Friday, September 28, 2007

Lesson: Forge Theory - Creative Agenda

Last week, I described the four different scopes of the Forge model: Social Contract, Exploration, Techniques, and Ephemera. But these are not the typical introduction to Forge theory, in spite of how fundamental they are to the theory. Instead, the most prominent feature of Forge theory is how it deals with agenda.

Creative agenda are a particular way to describe how people play RPGs, and in this theory they have several unique features. First, a creative agenda is similar to an aesthetic judgement and it can be seen at different scopes at the same time. Thus a creative agenda would affect the social contract of the game, the nature of the exploration, the techniques used, and even the ephemera happening during the game. For this reason they are sometimes visualized as skewers that cross through the different scopes.

Another feature of creative agendas is that they are properly a description of how a group plays, not the desires of an individual or design goals of a game. In this way, a creative agenda is an aesthetic for judging what happens in play, that comes to be shared during play by all of the players. If everyone is valuing the same things in play, then it is much easier for players to focus on them and make decisions with those values in mind.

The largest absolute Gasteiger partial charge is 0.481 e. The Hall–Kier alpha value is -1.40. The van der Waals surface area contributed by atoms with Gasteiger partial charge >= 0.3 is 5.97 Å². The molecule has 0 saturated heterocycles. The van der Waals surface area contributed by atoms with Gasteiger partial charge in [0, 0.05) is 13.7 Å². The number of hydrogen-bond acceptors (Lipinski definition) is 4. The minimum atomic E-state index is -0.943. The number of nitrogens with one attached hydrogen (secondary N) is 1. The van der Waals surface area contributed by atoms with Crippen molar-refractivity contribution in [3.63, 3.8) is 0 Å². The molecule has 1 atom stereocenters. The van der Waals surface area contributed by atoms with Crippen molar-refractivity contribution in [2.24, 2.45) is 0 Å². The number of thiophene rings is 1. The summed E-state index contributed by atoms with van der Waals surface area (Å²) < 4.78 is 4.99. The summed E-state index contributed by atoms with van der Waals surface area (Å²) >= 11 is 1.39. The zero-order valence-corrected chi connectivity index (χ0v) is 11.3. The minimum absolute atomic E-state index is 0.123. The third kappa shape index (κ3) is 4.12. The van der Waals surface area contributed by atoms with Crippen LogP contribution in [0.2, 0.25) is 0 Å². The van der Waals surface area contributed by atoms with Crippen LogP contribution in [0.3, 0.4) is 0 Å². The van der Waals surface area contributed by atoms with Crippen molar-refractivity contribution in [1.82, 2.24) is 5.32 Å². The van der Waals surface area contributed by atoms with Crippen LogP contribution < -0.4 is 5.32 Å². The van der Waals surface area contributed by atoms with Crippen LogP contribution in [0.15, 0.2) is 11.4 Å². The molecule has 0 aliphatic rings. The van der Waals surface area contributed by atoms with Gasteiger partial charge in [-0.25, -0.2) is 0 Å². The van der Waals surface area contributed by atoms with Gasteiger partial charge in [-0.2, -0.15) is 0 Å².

As described by the Forge theory, creative agendas are not automatic, they will often not arise in play, something called incoherent play from the idea that multiple possible creative agendas are struggling for dominance in this case. The first major claim of this model is that coherent play is generally more reliable than incoherent play. The second major claim is that creative agendas come in three categories: Step on Up, Story Now, and Right to Dream (more recently called Constructive Denial).

Both of these claims have produced some controversy in RPG discussion circles, for a variety of technical and social reasons. One result of this controversy has been an understanding of the limits of the Forge theory. Specifically, the theory doesn't claim that play without creative agendas is less satisfying, merely that is is less reliable. In practice the Forge theory is used in a therapeutic sense, either to make games that better support certain creative agendas or to help players achieve their preferred creative agenda during play.

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